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Daily Driver: If you build it, they will come

Daily Driver: If you build it, they will come

Mikko David

Two weeks ago Ramon Ang, president and Chief Operating Officer of San Miguel Corporation, announced the structural completion of the highly anticipated Metro Manila Skyway Stage 3 project. 

This 18.68-kilometer long elevated highway connects Skyway Stage 2 in Buendia all the way to the North Luzon Expressway in Balintawak. Built at a cost of P37.4-billion which was borne by SMC, the new road network is projected to cut travel time from Magallanes to Balintawak down to 15 minutes. A welcome respite for the traffic-weary who are currently left to take EDSA as their main route from north to south and back. 

Despite only being fast-tracked for completion in the last three years, the Skyway elevated highway concept has actually been envisioned as early as the ‘70s. After years of delay, and with the Duterte administration’s prodding, the new highway is finally complete. It is part of the 25 ongoing public works projects under the Build, Build, Build infrastructure plan that aims to decongest Metro Manila and alleviate the suffering of motorists in daily traffic. 

The Metro Manila Development Authority (MMDA) reported last year that everyday-traffic in Metro Manila cost the Philippine economy P3.5-billion each day back in 2018. The agency points at the increasing number of cars along with the lack of road infrastructure as the main causes of the worsening traffic situation. With more and more people buying cars, it would seem that the only obvious recourse is to build more roads. Or is it?

While big-ticket road projects, especially those funded by the private sector, offer a probable alternative to existing roads that are already certified to be over-capacity, is this really the solution to lessen the congestion that Metro Manila is experiencing?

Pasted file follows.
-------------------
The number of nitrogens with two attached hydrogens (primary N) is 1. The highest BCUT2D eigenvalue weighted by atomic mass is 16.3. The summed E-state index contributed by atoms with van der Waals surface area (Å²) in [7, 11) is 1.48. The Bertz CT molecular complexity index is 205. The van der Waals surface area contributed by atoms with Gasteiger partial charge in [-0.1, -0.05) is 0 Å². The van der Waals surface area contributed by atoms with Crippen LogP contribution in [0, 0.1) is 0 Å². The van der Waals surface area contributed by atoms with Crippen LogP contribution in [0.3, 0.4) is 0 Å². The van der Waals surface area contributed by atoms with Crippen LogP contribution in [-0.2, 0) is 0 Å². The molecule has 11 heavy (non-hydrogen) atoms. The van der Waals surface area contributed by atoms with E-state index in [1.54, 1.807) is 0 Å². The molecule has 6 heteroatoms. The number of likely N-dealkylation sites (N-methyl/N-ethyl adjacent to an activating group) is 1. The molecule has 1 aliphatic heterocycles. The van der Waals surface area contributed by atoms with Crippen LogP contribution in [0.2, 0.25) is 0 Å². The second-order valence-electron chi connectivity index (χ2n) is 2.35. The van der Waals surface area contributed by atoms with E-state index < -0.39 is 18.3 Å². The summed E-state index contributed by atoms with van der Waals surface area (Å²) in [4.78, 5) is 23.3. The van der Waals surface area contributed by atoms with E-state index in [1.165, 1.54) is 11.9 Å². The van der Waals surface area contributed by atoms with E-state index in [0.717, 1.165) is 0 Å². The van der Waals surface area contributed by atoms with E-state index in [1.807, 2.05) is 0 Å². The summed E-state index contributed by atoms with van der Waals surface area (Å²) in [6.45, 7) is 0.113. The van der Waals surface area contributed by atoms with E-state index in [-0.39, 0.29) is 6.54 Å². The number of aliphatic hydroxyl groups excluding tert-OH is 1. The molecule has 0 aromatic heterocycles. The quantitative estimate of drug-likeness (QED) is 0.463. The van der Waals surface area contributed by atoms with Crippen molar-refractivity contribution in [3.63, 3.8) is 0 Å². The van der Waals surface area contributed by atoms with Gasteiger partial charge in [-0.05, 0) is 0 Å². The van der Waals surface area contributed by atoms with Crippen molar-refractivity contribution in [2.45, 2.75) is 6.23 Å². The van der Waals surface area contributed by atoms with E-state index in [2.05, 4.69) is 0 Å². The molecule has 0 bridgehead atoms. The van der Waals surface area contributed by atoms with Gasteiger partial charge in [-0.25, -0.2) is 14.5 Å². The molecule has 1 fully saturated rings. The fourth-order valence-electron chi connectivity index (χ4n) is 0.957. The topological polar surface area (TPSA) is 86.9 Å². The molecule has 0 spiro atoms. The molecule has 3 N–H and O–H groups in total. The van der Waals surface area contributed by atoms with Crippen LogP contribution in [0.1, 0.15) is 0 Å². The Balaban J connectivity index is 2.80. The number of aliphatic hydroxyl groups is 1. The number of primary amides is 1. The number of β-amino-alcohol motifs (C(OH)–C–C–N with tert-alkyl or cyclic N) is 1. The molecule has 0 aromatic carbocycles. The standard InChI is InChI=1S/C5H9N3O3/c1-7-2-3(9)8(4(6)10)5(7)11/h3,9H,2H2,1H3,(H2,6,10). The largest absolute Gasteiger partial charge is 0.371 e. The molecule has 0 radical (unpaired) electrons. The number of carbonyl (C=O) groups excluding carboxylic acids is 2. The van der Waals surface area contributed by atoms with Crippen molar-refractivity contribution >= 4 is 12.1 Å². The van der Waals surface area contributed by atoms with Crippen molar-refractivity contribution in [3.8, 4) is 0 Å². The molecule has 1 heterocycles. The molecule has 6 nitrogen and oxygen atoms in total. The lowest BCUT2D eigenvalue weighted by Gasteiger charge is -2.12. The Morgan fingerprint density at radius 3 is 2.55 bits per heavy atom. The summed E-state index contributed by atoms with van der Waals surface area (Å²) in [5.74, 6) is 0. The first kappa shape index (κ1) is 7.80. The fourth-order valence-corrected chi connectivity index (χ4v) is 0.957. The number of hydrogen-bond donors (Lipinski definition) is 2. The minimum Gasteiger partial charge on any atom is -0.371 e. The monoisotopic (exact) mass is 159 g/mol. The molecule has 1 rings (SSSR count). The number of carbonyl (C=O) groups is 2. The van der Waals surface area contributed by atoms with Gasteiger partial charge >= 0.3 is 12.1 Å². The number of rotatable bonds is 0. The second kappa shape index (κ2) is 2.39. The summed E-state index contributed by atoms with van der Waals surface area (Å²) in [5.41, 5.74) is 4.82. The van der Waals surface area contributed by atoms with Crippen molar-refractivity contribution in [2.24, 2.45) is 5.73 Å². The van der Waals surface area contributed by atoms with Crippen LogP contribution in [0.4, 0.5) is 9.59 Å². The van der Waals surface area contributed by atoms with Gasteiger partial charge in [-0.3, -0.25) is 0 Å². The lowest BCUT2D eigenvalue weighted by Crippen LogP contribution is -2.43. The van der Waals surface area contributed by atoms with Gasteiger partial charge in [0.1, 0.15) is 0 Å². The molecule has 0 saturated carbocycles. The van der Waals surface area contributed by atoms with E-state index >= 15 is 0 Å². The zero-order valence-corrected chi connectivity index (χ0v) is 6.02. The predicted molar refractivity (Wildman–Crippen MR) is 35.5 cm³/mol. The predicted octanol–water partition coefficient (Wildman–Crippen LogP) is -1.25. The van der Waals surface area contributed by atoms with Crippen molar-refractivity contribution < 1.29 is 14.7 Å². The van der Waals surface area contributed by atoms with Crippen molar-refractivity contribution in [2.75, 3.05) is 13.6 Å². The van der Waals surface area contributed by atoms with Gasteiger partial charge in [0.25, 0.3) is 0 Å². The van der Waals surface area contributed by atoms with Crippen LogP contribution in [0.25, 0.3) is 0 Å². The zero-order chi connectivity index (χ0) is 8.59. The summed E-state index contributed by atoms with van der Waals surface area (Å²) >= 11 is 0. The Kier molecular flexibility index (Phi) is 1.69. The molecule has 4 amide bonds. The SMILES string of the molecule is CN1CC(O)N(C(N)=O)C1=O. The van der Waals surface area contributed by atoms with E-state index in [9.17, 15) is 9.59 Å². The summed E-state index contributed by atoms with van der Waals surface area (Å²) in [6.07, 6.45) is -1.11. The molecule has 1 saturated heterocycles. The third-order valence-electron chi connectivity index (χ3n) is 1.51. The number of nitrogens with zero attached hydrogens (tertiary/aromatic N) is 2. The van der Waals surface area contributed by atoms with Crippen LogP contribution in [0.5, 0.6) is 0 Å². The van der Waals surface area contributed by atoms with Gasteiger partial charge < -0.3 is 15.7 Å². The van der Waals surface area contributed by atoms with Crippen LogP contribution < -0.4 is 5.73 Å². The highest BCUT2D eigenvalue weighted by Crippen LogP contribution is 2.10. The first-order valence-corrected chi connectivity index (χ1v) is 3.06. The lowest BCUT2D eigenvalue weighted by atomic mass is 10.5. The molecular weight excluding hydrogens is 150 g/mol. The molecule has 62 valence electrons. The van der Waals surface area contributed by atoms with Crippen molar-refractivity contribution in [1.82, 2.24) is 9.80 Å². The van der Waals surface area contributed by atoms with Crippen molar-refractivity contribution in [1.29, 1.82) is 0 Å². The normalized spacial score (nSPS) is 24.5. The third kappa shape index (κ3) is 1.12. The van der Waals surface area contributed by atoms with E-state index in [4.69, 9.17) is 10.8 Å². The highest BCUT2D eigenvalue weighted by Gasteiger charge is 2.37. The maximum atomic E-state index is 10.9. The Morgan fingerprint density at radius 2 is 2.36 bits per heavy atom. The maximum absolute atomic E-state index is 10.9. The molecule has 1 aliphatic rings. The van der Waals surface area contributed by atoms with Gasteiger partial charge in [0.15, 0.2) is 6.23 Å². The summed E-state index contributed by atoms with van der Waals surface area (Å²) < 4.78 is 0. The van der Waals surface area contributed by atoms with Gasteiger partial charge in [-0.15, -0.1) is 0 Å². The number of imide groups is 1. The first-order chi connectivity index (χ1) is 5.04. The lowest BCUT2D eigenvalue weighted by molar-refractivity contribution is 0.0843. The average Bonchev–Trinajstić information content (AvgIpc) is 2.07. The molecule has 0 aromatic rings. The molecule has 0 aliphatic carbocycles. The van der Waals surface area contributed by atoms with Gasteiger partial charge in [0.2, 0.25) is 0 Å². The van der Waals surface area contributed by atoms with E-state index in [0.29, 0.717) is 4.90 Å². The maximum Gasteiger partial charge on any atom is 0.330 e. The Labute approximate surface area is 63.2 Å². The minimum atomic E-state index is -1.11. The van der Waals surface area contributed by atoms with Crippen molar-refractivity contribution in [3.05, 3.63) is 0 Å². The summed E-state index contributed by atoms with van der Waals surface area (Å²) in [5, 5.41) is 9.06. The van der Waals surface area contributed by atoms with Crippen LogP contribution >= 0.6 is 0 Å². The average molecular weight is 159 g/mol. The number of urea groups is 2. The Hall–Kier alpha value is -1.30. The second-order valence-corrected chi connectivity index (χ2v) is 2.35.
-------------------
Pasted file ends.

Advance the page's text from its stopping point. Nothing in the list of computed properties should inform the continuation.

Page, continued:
Various studies and real time experiences in other countries seem to show that building new roads actually causes more congestion. Many traffic experts, urban planners and even scientists opine the fact that for every percentage of new road that is built, the same percentage of vehicles will occupy it. Sometimes, almost immediately.

“Trying to solve traffic congestion with new roads is like trying to cure gluttony by loosening one’s belt,” says environmental planner, urban designer and landscape architect Paulo G. Alcazaren. “New roads will not decongest Manila. The principle of induced demand will ensure that the wider and more roads we build, the more traffic will appear to fill it.”  Induced demand basically means that with increased supply, in this case roads, there will be increased consumption, or in our discussion, cars. 

Take this obvious example. When Skyway Stage 2 was completed up to Buendia, more and more vehicles from the south began using it to get to and from Makati. The result: kilometers-long traffic jams during morning rush hour. The promise it intended to deliver, easier and more convenient access to the Makati Central Business District, was easily wiped out because of the sheer volume of cars that ended up using it.   

The Skyway Stage 3 extension aims to remove about 50,000 vehicles a day from EDSA. But if science and expert projections  are correct, that same volume will eventually find its way back as more people will decide to use their cars on EDSA, eventually bringing us back to square one.